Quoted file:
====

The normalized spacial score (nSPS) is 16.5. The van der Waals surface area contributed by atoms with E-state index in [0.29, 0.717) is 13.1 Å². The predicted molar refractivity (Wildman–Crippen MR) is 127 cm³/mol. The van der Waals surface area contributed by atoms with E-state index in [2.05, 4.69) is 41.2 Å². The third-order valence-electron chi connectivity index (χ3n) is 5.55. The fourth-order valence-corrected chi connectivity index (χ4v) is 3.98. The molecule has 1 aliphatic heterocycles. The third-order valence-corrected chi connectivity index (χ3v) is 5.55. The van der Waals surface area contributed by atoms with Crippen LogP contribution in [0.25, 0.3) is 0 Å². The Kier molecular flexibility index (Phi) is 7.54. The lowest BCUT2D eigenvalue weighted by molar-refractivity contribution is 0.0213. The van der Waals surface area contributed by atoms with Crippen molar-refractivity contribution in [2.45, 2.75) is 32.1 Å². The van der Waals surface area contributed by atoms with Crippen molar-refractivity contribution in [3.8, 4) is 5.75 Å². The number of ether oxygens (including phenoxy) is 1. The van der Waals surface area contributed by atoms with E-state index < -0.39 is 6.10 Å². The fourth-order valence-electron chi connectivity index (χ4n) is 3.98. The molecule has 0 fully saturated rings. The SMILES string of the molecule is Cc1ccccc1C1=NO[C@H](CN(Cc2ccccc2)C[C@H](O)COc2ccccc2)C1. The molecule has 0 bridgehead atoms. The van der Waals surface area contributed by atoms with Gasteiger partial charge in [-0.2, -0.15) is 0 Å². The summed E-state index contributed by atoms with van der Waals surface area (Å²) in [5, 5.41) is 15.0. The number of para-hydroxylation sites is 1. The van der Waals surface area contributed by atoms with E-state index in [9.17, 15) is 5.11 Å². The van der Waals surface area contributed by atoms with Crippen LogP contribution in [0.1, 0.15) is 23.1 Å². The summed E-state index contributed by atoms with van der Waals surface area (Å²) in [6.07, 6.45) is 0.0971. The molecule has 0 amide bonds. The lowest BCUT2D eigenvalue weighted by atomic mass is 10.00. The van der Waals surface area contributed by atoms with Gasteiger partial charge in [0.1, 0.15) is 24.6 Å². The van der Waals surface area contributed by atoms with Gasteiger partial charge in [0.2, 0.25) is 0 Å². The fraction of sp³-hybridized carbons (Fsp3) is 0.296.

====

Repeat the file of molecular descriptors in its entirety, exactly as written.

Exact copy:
The normalized spacial score (nSPS) is 16.5. The van der Waals surface area contributed by atoms with E-state index in [0.29, 0.717) is 13.1 Å². The predicted molar refractivity (Wildman–Crippen MR) is 127 cm³/mol. The van der Waals surface area contributed by atoms with E-state index in [2.05, 4.69) is 41.2 Å². The third-order valence-electron chi connectivity index (χ3n) is 5.55. The fourth-order valence-corrected chi connectivity index (χ4v) is 3.98. The molecule has 1 aliphatic heterocycles. The third-order valence-corrected chi connectivity index (χ3v) is 5.55. The van der Waals surface area contributed by atoms with Crippen LogP contribution in [0.25, 0.3) is 0 Å². The Kier molecular flexibility index (Phi) is 7.54. The lowest BCUT2D eigenvalue weighted by molar-refractivity contribution is 0.0213. The van der Waals surface area contributed by atoms with Crippen molar-refractivity contribution in [2.45, 2.75) is 32.1 Å². The van der Waals surface area contributed by atoms with Crippen molar-refractivity contribution in [3.8, 4) is 5.75 Å². The number of ether oxygens (including phenoxy) is 1. The van der Waals surface area contributed by atoms with E-state index < -0.39 is 6.10 Å². The fourth-order valence-electron chi connectivity index (χ4n) is 3.98. The molecule has 0 fully saturated rings. The SMILES string of the molecule is Cc1ccccc1C1=NO[C@H](CN(Cc2ccccc2)C[C@H](O)COc2ccccc2)C1. The molecule has 0 bridgehead atoms. The van der Waals surface area contributed by atoms with Gasteiger partial charge in [-0.2, -0.15) is 0 Å². The summed E-state index contributed by atoms with van der Waals surface area (Å²) in [5, 5.41) is 15.0. The number of para-hydroxylation sites is 1. The van der Waals surface area contributed by atoms with E-state index in [9.17, 15) is 5.11 Å². The van der Waals surface area contributed by atoms with Crippen LogP contribution in [0.1, 0.15) is 23.1 Å². The summed E-state index contributed by atoms with van der Waals surface area (Å²) in [6.07, 6.45) is 0.0971. The molecule has 0 amide bonds. The lowest BCUT2D eigenvalue weighted by atomic mass is 10.00. The van der Waals surface area contributed by atoms with Gasteiger partial charge in [0.1, 0.15) is 24.6 Å². The van der Waals surface area contributed by atoms with Gasteiger partial charge in [0.2, 0.25) is 0 Å². The fraction of sp³-hybridized carbons (Fsp3) is 0.296.